Despite this resurgence in growth, the U.S. Federal Reserve is expected to maintain its tapered pace of reductions in bond buying and has insisted that even after that program ends and unemployment is reduced to .5 percent or better in the coming year, it nevertheless will not quickly move interest rates up to track the growing economy. Even if inflation hits 2 percent. It stated after its last meeting on April 30 that economic conditions may "for some time" warrant keeping the base interest rate "below levels the Committee views as normal in the longer run"i.e., 4 percent.

If CNBC's Insana is right that the "longer run" path to vanquishing the threat of deflation could take at least a decade, then the Fed is only halfway there now, and halfway to 4 is indeed 2. Seasoned investment managers like Mohamed El-Erian, late of PIMCO, have begun referring to "lowflation" fears as pressuring bond yields and Central Bank rates down. Although El-Erian said that he believes that the policy moves should ultimately result in a "self-correcting" move out of bonds riskier assets, thus normalizing rates to the conventionally expected levels, he does allow that the move downward in rates could also become self-reinforcing due to unforeseen events (like Ukraine). If that is the case, the sense that 2 percent might become the "new" new normal (ironically, a nomenclature first traced to El-Erian and PIMCO) that needs to be taken seriously.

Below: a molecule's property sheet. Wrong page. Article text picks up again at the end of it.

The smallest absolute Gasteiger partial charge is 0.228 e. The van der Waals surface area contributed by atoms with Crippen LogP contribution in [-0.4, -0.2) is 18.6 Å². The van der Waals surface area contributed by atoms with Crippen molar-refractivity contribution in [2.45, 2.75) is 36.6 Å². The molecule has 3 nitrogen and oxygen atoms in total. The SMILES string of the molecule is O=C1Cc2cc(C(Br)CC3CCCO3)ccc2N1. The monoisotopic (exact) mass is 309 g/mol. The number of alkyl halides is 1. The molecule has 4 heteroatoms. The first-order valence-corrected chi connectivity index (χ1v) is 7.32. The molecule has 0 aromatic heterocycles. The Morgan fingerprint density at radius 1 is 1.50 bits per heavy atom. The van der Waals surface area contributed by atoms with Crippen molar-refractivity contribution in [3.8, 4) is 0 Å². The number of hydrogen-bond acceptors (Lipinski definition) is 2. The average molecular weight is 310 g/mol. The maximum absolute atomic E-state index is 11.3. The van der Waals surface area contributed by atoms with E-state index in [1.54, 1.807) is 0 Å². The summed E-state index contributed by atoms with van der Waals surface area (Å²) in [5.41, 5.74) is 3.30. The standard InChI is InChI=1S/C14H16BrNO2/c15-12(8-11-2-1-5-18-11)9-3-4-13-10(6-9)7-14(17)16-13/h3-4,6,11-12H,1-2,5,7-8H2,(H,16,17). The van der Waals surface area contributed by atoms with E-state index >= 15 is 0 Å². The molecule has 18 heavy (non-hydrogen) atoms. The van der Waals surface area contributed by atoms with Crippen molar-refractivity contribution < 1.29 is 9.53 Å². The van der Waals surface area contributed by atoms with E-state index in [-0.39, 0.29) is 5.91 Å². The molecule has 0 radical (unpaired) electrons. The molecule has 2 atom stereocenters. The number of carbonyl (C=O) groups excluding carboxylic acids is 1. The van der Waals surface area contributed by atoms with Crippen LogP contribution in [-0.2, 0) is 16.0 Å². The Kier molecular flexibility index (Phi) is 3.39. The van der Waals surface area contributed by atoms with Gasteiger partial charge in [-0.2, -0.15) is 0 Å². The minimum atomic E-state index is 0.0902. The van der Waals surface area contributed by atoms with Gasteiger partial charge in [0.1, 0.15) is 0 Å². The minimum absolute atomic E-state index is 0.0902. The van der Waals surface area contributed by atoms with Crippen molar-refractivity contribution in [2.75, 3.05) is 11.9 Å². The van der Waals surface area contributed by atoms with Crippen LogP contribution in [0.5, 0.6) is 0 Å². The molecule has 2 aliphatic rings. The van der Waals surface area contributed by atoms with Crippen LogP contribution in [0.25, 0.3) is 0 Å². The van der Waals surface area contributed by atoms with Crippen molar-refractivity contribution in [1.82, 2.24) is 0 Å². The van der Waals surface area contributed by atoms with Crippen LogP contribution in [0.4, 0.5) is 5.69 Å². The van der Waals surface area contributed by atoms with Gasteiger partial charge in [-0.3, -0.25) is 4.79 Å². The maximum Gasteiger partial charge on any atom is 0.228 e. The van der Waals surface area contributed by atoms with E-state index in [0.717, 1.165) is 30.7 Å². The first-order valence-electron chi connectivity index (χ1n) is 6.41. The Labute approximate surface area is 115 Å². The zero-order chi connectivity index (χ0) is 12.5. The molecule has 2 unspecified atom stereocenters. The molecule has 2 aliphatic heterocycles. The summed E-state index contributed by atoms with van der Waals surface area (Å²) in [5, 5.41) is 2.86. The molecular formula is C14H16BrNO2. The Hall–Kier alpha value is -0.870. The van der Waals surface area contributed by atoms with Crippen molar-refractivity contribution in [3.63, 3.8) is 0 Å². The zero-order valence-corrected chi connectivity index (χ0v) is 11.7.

Here's what could happen. While mortgages would be cheap, price appreciation expectations for homeowners would be significantly reduced. A long battle with deflationary tendencies would make renting more attractive as an ordinary feature of middle-class life, simply because it is economically smarter. Similarly, not owning a car might become more of a new normal, especially when Uber is replacing a taxis and has an $18 billion valuation in just five years of existence. Maybe the millennial generation sees what is coming. Better not to be an owner if deflation threatens the endurance of asset values.

Finally, financial institutions would have to come to terms with the constraints of the Dodd-Frank law and find new wisdom in Shakespeare's "neither a borrower nor a lender be" and drift toward Ben Franklin's "a penny saved is a penny earned."

Renting a house, snagging a ride on your smartphone, and de-leveraging your balance sheets would truly be a new American way, with tremendous implications for policymakers including the Fed if a geopolitical or natural disaster hit and it was stuck at an already low interest rate. As noted investor Ray Dalio -- who is very familiar with the roots of the current Euro-deflation crisis -- said, this situation would leave the Fed with little leverage itself to stimulate an economy under attack. Then we could indeed all be Japan! The first clues to whether we are headed in this direction will be to 'connect the dots' in the Federal Reserve members' interest rate projections over the next couple years that will be released as part of their quarterly economic forecasts at the June 18-19 meeting. Here's a bet there won't be many 4 percenters and more than a few 2 percenters.